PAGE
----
Conway Urges Trump to Pick ‘Person Of Color As VP,’ Predicts ‘Monster Gains Among Hispanics’


OPINION: This article may contain commentary which reflects the author’s opinion.

Kellyanne Conway, a contributor to Fox News, predicted that former President Donald Trump would make “monster gains” in support from Hispanic voters in November and urged him to choose a person of color for his running mate.

During a segment on Fox’s “Outnumbered,” the Fox panel attacked President Joe Biden for his attempts to court Latinos, calling him a panderer. According to a February New York Times-Siena College poll, Trump leads Biden by six points among Latino voters.

In the 2020 election, Biden defeated Trump in the country’s Latino vote, but the Republican candidate was on the verge of securing the majority in several crucial states, including Florida.

Conway asserted that the wave of migrants entering the country from the south and the COVID-19 lockdown will assist in swinging more Hispanic voters to Trump in 2024. Then, the former employee of Trump’s White House encouraged her former employer to select a person of color as his running mate.

“Look, every way you look at it, Hispanics have so many reasons to dump Biden. Harris. The main one is the border. How cynical of an entire Democratic Party to believe that in the nine years since Donald Trump elevated into international consciousness his view on illegal immigration. Build the wall. Be fair to the people here, America first,” Conway said.


“Nine years later, the Democrats still think that attacking Donald Trump on the border is going to get them Hispanic vote. Hispanics are also upset that they are hostile to religion, that they masked up their kids and kept them home for the better part of two school years. The economic upward mobility that is being lost to them. So I think that Donald Trump’s going to have a monster gains among Hispanics, and I think it’s part of why he should pick a person of color as his VP,” she added.


Conway, a Republican pollster who played a key role in helping guide Trump’s 2016 campaign to victory and subsequently held a high-ranking position in his White House, spoke last month about the 2024 Veepstakes.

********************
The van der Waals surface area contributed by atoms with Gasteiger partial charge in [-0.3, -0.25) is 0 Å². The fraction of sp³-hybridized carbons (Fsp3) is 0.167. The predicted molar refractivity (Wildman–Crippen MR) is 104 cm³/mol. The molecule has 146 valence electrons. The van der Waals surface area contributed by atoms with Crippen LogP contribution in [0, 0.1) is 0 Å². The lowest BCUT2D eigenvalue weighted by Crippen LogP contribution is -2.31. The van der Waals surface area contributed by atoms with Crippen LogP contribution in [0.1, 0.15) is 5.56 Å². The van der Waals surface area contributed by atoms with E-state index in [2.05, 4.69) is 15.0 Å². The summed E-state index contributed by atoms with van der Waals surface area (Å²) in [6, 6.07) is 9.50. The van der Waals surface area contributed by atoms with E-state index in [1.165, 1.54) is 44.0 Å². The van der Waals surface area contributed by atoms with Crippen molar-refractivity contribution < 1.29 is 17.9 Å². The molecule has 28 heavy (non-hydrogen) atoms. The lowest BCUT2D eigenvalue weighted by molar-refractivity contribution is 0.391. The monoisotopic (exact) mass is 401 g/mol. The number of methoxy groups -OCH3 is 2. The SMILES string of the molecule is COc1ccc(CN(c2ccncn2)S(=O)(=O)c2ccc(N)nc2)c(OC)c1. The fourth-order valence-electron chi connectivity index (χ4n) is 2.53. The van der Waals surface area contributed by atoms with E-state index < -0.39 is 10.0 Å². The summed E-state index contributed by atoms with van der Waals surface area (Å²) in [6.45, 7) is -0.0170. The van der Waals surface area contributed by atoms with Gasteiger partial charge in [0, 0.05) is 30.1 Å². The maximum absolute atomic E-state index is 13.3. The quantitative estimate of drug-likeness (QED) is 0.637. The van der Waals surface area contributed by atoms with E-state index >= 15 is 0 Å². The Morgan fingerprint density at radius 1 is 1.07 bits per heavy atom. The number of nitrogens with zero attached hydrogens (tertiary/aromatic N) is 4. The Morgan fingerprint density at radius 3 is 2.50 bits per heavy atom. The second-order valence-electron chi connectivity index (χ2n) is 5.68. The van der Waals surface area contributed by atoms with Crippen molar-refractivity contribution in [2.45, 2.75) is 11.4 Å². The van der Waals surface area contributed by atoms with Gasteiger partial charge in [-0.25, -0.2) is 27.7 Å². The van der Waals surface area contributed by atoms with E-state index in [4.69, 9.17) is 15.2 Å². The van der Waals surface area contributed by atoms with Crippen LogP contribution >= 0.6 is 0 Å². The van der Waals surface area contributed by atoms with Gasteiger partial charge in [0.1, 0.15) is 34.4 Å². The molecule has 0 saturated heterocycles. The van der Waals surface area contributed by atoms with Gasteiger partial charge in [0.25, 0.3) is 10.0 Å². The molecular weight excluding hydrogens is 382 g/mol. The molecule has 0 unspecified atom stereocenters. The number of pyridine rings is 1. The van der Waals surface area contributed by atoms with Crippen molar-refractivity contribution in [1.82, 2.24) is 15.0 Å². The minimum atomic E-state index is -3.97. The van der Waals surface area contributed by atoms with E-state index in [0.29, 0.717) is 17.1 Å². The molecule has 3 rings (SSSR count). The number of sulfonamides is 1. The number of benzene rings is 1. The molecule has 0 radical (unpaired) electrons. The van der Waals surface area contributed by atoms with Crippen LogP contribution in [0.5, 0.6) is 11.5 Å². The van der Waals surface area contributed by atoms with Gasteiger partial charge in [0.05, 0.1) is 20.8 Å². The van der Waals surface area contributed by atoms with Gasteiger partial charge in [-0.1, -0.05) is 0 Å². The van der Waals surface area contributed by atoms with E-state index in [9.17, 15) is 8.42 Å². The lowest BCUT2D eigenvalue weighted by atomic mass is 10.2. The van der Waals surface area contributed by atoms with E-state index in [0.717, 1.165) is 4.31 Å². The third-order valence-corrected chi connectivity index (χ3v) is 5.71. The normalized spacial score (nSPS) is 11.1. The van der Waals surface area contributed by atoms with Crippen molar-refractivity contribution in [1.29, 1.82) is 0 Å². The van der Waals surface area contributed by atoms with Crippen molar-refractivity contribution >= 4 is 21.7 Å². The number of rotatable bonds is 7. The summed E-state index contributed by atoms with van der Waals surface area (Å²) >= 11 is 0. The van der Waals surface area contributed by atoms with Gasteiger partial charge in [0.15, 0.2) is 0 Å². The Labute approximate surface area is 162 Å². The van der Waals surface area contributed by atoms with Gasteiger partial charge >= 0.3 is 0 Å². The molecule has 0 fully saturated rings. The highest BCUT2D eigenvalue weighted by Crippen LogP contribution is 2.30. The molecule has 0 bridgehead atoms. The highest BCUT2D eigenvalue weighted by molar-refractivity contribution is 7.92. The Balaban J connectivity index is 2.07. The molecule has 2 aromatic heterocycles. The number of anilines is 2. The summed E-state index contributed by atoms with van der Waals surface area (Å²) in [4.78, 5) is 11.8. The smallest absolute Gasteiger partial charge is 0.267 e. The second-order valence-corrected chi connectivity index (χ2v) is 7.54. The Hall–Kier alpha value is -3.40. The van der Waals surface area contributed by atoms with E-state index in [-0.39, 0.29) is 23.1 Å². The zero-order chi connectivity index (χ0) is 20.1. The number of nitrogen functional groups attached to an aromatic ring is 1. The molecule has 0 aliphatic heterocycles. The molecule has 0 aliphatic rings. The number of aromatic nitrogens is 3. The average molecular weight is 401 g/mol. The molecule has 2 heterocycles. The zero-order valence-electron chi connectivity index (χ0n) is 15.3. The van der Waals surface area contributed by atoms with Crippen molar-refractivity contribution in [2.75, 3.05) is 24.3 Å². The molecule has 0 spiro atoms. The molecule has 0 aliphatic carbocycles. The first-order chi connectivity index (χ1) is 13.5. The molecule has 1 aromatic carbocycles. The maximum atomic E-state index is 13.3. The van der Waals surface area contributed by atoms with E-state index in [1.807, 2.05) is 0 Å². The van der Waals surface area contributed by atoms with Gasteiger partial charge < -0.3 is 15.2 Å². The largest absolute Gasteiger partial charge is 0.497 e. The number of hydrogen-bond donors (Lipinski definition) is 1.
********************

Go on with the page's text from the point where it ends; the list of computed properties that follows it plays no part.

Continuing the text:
In a guest post for The New York Times, Conway stated that when determining what should be Trump’s “most important” question regarding a running mate for 2024, the question “Who?” is less significant than “Why?”

“In other words, the individual should complement, not complicate, his America First record and vision and recognize the difference between loyalty-as-tenacity (yes) and loyalty-as-obsequiousness (no),” Conway wrote.

Conway suggested that Sens. Tom Cotton (R-AR) or Marco Rubio (R-FL), as well as former Secretary of State and Director of the CIA Mike Pompeo, might be good choices to assist Trump in navigating obstacles at home and abroad. Conway also mentioned that she had suggested Mike Pence as his running mate in 2016.

Conway speculated that Sen. J.D. Vance (R-OH) or Rubio might help Trump skillfully navigate the divisive topic of abortion. She also brought up Sen. Tim Scott (R-SC), who backed Trump after withdrawing from the 2024 presidential race.

The “most popular suggestion,” according to Conway, was for Trump to “pick a woman” to be his running mate, similar to what former Vice President Joe Biden did with Kamala Harris. Conway stated that Trump could choose “qualified, compelling” women, even though Biden and the nation “suffer daily the consequences of embracing identity politics.”

There were also “experienced female elected officials/grandmothers,” including Sen. Joni Ernst (R-IA), Sen. Marsha Blackburn (R-TN), and South Dakota Governor Kristi Noem.

Conway expressed skepticism about Florida Governor Ron DeSantis’ ability to draw additional support for a Trump ticket following his Iowa second-place result and Trump’s endorsement at the end of his 2024 presidential campaign.

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Although Conway is not associated with Trump’s 2024 campaign, she stated that if she were offering advice to Trump, she would recommend “identity politics a la the Democrats” instead of a “person of color… as an equal helping to lead an America First movement that includes more union workers, independents, first-time voters, veterans, Hispanics, Asian Americans, and African Americans.”

Rubio, Scott, Rep. Byron Donalds (R-FL), and “perhaps” Rep. Wesley Hunt (R-TX) would all be on any list, Conway acknowledged, adding that procedural issues like “vetting of all possibilities and satisfaction of procedural issues like dual residency in Florida” would need to be taken into account.

Conway said that Trump “keeps us guessing” and that he doesn’t need to “rush” his decision in the closing remarks of the guest essay.


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